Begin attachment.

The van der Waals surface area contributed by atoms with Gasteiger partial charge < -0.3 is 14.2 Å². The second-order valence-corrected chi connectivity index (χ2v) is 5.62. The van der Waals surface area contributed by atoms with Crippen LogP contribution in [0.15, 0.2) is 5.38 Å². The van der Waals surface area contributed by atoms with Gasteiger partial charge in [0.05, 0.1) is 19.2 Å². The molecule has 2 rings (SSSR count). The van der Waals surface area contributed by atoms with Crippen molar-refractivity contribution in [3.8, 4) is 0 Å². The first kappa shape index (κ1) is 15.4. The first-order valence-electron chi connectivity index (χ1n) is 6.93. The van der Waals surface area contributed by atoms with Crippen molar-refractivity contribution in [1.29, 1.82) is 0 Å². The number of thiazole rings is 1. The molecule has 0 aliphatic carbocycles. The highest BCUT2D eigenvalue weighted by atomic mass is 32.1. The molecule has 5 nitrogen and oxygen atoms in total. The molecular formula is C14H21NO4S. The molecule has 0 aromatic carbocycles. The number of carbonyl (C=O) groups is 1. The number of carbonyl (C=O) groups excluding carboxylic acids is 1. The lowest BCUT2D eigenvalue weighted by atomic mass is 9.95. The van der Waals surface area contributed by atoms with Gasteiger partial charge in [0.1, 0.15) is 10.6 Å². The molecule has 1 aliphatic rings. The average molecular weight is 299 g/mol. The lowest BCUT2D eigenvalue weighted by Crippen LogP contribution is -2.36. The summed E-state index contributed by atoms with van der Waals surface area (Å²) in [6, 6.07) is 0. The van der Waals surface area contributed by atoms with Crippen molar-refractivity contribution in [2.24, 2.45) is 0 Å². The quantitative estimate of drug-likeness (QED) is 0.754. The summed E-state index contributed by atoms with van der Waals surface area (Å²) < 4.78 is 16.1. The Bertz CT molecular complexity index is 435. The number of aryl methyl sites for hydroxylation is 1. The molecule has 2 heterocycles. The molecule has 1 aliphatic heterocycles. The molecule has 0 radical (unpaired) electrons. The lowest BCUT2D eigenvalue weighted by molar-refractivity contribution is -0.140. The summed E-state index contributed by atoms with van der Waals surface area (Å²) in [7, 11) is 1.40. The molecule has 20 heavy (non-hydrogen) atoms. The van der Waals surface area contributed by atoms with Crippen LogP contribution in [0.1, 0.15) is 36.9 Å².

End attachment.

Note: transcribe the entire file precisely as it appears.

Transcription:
The van der Waals surface area contributed by atoms with Gasteiger partial charge < -0.3 is 14.2 Å². The second-order valence-corrected chi connectivity index (χ2v) is 5.62. The van der Waals surface area contributed by atoms with Crippen LogP contribution in [0.15, 0.2) is 5.38 Å². The van der Waals surface area contributed by atoms with Gasteiger partial charge in [0.05, 0.1) is 19.2 Å². The molecule has 2 rings (SSSR count). The van der Waals surface area contributed by atoms with Crippen molar-refractivity contribution in [3.8, 4) is 0 Å². The first kappa shape index (κ1) is 15.4. The first-order valence-electron chi connectivity index (χ1n) is 6.93. The van der Waals surface area contributed by atoms with Crippen molar-refractivity contribution in [1.29, 1.82) is 0 Å². The number of thiazole rings is 1. The molecule has 0 aliphatic carbocycles. The highest BCUT2D eigenvalue weighted by atomic mass is 32.1. The molecule has 5 nitrogen and oxygen atoms in total. The molecular formula is C14H21NO4S. The molecule has 0 aromatic carbocycles. The number of carbonyl (C=O) groups is 1. The number of carbonyl (C=O) groups excluding carboxylic acids is 1. The lowest BCUT2D eigenvalue weighted by atomic mass is 9.95. The van der Waals surface area contributed by atoms with Gasteiger partial charge in [0.1, 0.15) is 10.6 Å². The molecule has 1 aliphatic rings. The average molecular weight is 299 g/mol. The lowest BCUT2D eigenvalue weighted by Crippen LogP contribution is -2.36. The summed E-state index contributed by atoms with van der Waals surface area (Å²) in [6, 6.07) is 0. The van der Waals surface area contributed by atoms with Crippen molar-refractivity contribution in [2.24, 2.45) is 0 Å². The quantitative estimate of drug-likeness (QED) is 0.754. The summed E-state index contributed by atoms with van der Waals surface area (Å²) < 4.78 is 16.1. The Bertz CT molecular complexity index is 435. The number of aryl methyl sites for hydroxylation is 1. The molecule has 2 heterocycles. The molecule has 1 aliphatic heterocycles. The molecule has 0 radical (unpaired) electrons. The lowest BCUT2D eigenvalue weighted by molar-refractivity contribution is -0.140. The summed E-state index contributed by atoms with van der Waals surface area (Å²) in [7, 11) is 1.40. The molecule has 20 heavy (non-hydrogen) atoms. The van der Waals surface area contributed by atoms with Crippen LogP contribution in [0.1, 0.15) is 36.9 Å².